After a few shots which briefly establish his family life and line of work, Park stops off at the field which was the site of the first murder. It is a beautiful, sunny day and he slowly walks over to the ditch where the narrative began. He crouches down and peers into it much the same way as he did at the beginning of the film and after a while, a young girl asks what he is looking for, he says nothing and than she mentions that a man had recently done the same thing and had stated that he had "done something here long ago". At first, Park is panicky and quickly his Detective instincts kick in. He asks the girl questions about the man, her answers are less than concrete and after looking around for a while with his darting eyes, Park looks directly into the camera, lost and bereft of answers, and it is here that the film ends.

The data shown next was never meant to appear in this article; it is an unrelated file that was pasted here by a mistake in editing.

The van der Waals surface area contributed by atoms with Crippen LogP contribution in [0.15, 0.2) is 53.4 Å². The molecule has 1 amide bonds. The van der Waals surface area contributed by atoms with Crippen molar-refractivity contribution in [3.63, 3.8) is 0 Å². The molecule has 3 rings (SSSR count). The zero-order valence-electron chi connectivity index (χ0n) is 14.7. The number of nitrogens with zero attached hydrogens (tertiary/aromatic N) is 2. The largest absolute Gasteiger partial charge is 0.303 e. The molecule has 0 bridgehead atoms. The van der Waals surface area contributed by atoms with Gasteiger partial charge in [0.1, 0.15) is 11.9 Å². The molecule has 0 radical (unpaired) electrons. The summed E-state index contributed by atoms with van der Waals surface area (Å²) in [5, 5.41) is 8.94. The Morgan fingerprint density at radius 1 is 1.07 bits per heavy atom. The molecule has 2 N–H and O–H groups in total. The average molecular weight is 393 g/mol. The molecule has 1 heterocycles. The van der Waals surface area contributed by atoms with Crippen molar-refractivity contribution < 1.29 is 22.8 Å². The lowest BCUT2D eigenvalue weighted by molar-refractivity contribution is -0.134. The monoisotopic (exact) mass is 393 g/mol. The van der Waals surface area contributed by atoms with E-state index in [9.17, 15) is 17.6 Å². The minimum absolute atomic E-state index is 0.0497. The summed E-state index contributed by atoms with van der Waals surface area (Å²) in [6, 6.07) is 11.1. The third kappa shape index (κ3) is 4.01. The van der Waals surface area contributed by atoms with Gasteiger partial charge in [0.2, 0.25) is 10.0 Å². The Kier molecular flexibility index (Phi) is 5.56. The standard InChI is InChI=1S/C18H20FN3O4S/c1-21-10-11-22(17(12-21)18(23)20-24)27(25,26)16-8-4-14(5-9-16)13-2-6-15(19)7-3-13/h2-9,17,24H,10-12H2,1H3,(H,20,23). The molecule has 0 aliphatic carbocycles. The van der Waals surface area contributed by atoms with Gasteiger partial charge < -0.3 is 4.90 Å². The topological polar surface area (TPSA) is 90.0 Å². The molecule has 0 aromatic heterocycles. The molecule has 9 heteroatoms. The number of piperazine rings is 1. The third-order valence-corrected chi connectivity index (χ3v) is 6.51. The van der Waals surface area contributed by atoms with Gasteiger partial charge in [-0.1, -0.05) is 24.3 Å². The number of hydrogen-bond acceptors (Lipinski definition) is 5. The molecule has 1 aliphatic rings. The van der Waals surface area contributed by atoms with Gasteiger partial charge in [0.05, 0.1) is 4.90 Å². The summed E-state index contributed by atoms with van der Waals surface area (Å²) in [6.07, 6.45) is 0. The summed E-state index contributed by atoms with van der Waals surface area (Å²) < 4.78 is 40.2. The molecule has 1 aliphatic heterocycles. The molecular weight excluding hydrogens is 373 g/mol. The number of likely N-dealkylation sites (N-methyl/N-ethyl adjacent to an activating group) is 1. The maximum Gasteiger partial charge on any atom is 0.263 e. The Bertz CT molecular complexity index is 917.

Back at the scene of the crime, back on the road